Even Apple itself has acknowledged that the iPod has a much wider audience than the one that they assumed would adopt its cutting-edge mp3 player when it was first released. The first iPods were not equipped to play the long tracks of symphonies; frequently they broke up when played. The current, Fifth Generation iPod plays long tracks seamlessly. Although the function has always existed in iTunes to join tracks to prevent secondary lapses in replay, it is surprisingly little used. But how else would one be able to listen to an opera, for example, without the ability to join the tracks into a seamless whole, much as one would in the opera house?

Without the revolution of the iPod and iTunes, DG’s new project to record concerts live and put them on the web for download would be inconceivable. And, these concerts are exclusive to the web; they cannot be bought in shops. To date, DG have issued two concerts featuring the New York Philharmonic and four featuring the Los Angeles Philharmonic in repertoire as wide ranging as Mozart and Beethoven to Lutoslawski and Reich. Moreover, in many cases these concerts extend well beyond the time parameters set down for an 80-minute compact disc. Put on the web as near to two weeks after the concerts were given, they offer a glimpse into the future of classical music downloads and the link to live music-making. A new agenda is being set.

But new agendas don’t persuade everyone. Some will take the risk to embrace the new century, others will remain entrenched in the former one. Orchestras and the concert-going experience will survive or die because of the choices made. Lebrecht may have been wrong to predict the death of music with such imminence, but if its death isn’t the inevitable result of not embracing the future the one certainty is that the future will lead to a two tier music world: one for those who are inventing new opportunities, and a second for those who are closing the lid of the jewel box to remain in the comfort of the past. Death is never universal; there are always survivors, but to survive a risk for the unknown needs to be a compelling driving force.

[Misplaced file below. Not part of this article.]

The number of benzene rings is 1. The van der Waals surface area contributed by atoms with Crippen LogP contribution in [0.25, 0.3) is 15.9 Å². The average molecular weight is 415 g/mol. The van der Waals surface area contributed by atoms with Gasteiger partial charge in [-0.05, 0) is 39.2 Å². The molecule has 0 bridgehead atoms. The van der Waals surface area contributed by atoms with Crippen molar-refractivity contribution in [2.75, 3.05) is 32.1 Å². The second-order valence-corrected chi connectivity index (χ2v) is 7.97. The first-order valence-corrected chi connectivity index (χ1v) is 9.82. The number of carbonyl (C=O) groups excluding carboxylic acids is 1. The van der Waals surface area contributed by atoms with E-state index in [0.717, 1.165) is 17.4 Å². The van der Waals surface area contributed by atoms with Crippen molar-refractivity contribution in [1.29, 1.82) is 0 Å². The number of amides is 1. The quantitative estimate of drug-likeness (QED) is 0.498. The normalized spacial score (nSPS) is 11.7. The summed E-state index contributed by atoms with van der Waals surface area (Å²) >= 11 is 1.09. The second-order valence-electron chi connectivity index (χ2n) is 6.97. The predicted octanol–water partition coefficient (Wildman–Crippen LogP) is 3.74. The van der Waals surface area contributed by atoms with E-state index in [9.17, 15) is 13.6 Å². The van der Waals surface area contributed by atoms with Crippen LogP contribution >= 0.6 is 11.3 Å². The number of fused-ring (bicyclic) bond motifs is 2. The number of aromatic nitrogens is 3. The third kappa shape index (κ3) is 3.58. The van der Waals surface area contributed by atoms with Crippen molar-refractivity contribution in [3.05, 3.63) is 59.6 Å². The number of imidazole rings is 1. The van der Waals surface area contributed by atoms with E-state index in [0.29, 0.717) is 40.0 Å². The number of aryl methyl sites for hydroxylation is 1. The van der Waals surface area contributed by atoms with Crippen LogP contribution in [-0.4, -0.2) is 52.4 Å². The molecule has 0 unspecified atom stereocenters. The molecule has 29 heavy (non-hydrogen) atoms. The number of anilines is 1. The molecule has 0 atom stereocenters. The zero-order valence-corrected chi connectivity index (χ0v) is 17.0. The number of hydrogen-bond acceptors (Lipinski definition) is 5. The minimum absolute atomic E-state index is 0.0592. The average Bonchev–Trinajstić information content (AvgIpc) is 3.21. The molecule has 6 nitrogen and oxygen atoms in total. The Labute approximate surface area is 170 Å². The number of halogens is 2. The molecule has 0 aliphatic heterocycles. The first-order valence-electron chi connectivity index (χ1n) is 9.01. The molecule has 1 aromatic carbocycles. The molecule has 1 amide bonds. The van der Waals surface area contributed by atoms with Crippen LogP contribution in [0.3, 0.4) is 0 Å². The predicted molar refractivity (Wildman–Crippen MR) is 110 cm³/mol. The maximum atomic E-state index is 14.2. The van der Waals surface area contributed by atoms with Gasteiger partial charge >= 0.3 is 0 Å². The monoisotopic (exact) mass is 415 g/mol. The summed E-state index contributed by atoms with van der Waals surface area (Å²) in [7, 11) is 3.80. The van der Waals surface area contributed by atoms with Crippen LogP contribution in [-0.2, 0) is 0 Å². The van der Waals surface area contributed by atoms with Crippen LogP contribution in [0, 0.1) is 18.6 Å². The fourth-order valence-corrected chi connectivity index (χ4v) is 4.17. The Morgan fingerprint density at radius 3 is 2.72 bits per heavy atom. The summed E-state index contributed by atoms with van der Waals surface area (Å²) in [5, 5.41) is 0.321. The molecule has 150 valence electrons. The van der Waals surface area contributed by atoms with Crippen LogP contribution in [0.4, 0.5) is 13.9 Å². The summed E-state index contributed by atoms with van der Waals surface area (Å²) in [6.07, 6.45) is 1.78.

As I leave the United Kingdom to become North American editor for Seen and Heard, I am perhaps going to a continent where the conservatism of classical music is more pronounced than it has ever been in Europe. But a flight to Philadelphia to hear the innovatively creative music agenda set by Christoph Eschenbach, or to Boston to hear that set by James Levine, offers incentives on their own that I can no longer hear in London. Perhaps when I return to London the gravediggers will finally have left the side of the coffin – but whether that is because they have buried it or because death is a long way off to keep them waiting around remains an unanswered question.

Marc Bridle